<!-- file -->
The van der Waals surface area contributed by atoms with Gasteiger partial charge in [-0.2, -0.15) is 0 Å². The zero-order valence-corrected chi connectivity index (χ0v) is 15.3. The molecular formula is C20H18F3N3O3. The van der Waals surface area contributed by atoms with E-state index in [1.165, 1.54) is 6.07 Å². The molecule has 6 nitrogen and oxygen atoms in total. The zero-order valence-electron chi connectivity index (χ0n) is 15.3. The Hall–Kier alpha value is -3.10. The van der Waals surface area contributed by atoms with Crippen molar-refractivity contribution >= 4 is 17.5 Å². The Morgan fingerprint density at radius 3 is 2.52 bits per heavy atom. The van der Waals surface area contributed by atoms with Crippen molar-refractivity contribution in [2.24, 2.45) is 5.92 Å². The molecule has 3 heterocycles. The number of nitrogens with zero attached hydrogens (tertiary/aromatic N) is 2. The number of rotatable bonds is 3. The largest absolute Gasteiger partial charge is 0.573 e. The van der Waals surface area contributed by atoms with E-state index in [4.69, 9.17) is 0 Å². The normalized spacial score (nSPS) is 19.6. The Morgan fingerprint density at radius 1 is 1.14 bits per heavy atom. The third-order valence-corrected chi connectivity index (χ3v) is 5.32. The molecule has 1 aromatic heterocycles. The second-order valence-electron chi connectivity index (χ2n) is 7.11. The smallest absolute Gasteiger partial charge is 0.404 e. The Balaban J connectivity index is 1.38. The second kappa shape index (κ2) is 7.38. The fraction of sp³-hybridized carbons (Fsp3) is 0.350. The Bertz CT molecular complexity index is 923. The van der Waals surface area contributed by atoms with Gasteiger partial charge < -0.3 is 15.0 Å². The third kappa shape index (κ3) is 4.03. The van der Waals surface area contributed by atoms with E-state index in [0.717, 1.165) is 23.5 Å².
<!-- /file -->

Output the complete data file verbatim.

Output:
The van der Waals surface area contributed by atoms with Gasteiger partial charge in [-0.2, -0.15) is 0 Å². The zero-order valence-corrected chi connectivity index (χ0v) is 15.3. The molecular formula is C20H18F3N3O3. The van der Waals surface area contributed by atoms with E-state index in [1.165, 1.54) is 6.07 Å². The molecule has 6 nitrogen and oxygen atoms in total. The zero-order valence-electron chi connectivity index (χ0n) is 15.3. The Hall–Kier alpha value is -3.10. The van der Waals surface area contributed by atoms with Crippen molar-refractivity contribution >= 4 is 17.5 Å². The Morgan fingerprint density at radius 3 is 2.52 bits per heavy atom. The van der Waals surface area contributed by atoms with Crippen molar-refractivity contribution in [2.24, 2.45) is 5.92 Å². The molecule has 3 heterocycles. The number of nitrogens with zero attached hydrogens (tertiary/aromatic N) is 2. The number of rotatable bonds is 3. The largest absolute Gasteiger partial charge is 0.573 e. The van der Waals surface area contributed by atoms with E-state index in [4.69, 9.17) is 0 Å². The normalized spacial score (nSPS) is 19.6. The Morgan fingerprint density at radius 1 is 1.14 bits per heavy atom. The third-order valence-corrected chi connectivity index (χ3v) is 5.32. The molecule has 1 aromatic heterocycles. The second-order valence-electron chi connectivity index (χ2n) is 7.11. The smallest absolute Gasteiger partial charge is 0.404 e. The Balaban J connectivity index is 1.38. The second kappa shape index (κ2) is 7.38. The fraction of sp³-hybridized carbons (Fsp3) is 0.350. The Bertz CT molecular complexity index is 923. The van der Waals surface area contributed by atoms with Gasteiger partial charge < -0.3 is 15.0 Å². The third kappa shape index (κ3) is 4.03. The van der Waals surface area contributed by atoms with E-state index in [0.717, 1.165) is 23.5 Å².